Unforgettable Scandals That Stained WWE

Pro wrestling is one hell of a business. While the entertainment aspect can never be denied, there have certainly been a litany of backstage and onscreen issues over the years that have left a sour taste in the mouths of those involved in the industry. 

At the center of some of the biggest scandals has been WWE, with some of the biggest stories surrounding the company in their lengthy history being negative in nature. From the deaths of beloved figures in horrifying circumstances to Vince McMahon's various misdeeds and legal battles, the sports entertainment juggernaut has never been able to keep a clean slate.

Some such issues have even resulted in a permanent stain on the reputation of the promotion as a whole or certain individuals. In this piece, we will look at the most unforgettable scandals that rocked WWE and left a noticeable black mark for years to come.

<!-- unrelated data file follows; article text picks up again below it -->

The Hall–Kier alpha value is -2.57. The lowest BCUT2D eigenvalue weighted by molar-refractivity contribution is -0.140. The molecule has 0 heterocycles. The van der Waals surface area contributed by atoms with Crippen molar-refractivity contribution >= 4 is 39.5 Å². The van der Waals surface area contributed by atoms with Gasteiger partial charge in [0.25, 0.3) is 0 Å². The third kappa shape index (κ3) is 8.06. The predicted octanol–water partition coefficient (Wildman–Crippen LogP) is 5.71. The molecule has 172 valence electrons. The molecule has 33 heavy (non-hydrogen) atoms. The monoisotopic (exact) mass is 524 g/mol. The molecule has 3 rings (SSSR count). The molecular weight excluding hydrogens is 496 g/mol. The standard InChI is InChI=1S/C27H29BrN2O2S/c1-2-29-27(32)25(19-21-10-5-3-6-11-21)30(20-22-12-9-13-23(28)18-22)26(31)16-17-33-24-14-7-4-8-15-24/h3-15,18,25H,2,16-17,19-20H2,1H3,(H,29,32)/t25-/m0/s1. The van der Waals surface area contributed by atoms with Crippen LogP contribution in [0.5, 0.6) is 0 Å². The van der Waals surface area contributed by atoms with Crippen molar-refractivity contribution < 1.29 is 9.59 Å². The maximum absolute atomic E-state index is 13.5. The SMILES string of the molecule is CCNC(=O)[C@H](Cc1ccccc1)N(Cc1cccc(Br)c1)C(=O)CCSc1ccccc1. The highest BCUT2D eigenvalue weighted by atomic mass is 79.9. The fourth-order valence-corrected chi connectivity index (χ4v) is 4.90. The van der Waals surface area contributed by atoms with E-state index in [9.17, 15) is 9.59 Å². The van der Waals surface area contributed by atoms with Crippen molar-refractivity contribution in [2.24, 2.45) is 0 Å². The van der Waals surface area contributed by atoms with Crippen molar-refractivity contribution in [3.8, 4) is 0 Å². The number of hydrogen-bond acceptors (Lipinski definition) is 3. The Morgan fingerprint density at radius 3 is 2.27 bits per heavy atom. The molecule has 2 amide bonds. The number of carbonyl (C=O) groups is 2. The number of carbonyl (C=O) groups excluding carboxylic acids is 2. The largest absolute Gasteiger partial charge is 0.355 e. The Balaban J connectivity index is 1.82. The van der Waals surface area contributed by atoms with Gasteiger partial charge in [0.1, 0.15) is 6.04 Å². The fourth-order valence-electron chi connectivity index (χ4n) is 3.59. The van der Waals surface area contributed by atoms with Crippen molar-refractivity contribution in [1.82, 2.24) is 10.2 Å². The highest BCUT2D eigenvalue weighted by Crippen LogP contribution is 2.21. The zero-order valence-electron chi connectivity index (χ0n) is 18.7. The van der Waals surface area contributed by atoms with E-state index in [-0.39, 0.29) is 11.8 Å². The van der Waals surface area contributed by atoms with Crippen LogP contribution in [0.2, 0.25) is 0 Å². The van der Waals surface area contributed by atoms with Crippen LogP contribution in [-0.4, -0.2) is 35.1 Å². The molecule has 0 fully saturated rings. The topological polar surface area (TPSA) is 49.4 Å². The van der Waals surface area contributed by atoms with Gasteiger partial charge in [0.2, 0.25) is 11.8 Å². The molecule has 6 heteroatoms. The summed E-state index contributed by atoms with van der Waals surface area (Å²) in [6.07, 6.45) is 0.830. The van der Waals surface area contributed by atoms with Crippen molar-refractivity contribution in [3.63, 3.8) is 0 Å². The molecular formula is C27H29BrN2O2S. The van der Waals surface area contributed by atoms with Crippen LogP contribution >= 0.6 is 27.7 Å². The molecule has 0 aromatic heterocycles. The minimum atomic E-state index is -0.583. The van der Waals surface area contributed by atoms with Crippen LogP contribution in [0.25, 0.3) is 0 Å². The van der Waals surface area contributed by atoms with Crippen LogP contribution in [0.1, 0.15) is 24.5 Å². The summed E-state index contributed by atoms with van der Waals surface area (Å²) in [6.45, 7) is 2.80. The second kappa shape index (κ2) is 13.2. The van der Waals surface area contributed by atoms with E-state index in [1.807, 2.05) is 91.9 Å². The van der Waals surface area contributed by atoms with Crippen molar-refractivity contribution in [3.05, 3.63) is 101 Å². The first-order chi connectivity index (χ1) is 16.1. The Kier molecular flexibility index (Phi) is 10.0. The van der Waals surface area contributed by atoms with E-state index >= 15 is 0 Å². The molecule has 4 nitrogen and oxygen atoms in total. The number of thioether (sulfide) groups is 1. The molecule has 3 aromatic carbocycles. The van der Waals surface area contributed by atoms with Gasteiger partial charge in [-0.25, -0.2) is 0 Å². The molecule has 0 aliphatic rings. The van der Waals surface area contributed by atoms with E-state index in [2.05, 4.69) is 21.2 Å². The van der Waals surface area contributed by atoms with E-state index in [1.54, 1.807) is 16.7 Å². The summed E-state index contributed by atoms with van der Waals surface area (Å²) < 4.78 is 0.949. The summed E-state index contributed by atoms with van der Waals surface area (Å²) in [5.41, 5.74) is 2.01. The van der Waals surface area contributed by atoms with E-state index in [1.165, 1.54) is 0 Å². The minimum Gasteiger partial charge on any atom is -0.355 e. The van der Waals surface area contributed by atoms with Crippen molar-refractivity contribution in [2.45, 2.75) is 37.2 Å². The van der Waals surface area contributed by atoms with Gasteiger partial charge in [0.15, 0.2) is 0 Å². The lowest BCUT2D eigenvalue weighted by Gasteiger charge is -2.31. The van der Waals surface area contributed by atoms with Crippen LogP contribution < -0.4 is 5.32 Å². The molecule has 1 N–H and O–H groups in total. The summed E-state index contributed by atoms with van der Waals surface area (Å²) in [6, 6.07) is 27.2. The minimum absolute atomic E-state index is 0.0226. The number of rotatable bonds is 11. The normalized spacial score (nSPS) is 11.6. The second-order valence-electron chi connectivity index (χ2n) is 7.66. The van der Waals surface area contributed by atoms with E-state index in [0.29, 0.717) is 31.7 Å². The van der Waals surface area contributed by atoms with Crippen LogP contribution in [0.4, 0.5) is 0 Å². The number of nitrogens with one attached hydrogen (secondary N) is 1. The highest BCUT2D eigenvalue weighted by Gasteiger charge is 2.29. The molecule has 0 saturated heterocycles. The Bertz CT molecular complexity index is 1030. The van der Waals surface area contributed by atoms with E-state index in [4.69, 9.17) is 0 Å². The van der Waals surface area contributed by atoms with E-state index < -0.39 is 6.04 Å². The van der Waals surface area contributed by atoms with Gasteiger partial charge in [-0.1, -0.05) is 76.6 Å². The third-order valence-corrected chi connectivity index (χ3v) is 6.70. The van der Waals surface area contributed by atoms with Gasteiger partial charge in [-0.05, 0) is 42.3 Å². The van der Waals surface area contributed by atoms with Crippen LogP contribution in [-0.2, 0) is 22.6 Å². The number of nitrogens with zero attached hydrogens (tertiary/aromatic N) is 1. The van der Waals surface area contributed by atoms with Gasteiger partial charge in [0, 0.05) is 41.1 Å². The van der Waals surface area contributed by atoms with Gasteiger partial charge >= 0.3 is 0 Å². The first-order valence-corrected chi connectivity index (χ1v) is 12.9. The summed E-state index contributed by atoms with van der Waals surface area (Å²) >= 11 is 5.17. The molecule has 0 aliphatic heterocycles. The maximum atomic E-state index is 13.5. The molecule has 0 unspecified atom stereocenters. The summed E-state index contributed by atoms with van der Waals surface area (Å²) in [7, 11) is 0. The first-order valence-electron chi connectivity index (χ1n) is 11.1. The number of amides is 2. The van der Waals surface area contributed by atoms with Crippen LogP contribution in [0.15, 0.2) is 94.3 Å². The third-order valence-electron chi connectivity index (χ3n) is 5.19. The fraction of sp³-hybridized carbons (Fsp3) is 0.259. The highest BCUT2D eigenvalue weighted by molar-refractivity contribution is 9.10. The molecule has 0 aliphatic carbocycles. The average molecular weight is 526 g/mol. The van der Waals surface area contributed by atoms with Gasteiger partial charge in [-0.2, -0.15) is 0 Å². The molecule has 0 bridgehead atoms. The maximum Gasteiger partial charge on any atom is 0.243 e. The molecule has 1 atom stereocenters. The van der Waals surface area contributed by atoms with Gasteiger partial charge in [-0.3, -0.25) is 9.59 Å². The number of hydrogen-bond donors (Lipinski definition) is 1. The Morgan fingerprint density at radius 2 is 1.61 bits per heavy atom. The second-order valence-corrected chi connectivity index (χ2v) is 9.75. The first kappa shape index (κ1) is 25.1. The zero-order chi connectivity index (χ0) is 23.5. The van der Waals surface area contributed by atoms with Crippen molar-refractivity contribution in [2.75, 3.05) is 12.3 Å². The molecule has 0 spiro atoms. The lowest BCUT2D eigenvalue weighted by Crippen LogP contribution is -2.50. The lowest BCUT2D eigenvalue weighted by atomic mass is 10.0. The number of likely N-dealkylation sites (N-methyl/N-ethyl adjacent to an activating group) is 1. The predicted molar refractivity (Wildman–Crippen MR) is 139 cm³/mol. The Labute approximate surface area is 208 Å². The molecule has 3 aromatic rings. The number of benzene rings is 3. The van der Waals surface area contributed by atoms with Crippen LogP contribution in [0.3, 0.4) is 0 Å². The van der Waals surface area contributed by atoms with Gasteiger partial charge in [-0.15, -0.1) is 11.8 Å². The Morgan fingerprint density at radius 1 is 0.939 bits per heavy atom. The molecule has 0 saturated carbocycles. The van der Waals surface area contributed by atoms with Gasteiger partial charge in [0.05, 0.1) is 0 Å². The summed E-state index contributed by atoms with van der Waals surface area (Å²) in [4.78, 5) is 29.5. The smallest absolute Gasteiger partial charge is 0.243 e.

Vince McMahon's sexual misconduct allegations

Let's start with the most recent scandal that has plagued WWE, and that relates to the executive chairman, Vincent Kennedy McMahon. Over the years, the head honcho of the company has found himself in hot water numerous times due to sexual misconduct allegations, beginning in the 1980s with former referee Rita Chatterton, who accused McMahon of sexually assaulting her inside of a limousine. Her story has since been corroborated by former wrestler Mario Mancini in a 2022 piece from "New York Magazine," and Chatterton filed a lawsuit in December, with the issue settled financially out of court with a multi-million dollar sum. 

In 2006, McMahon was accused of sexual harassment at a tanning salon in Florida, but the 78-year-old would ultimately escape any charges for the alleged incident. At the same time as the Chatterton lawsuit, a separate tanning spa employee from California filed sexual assault claims in court according to "Wall Street Journal"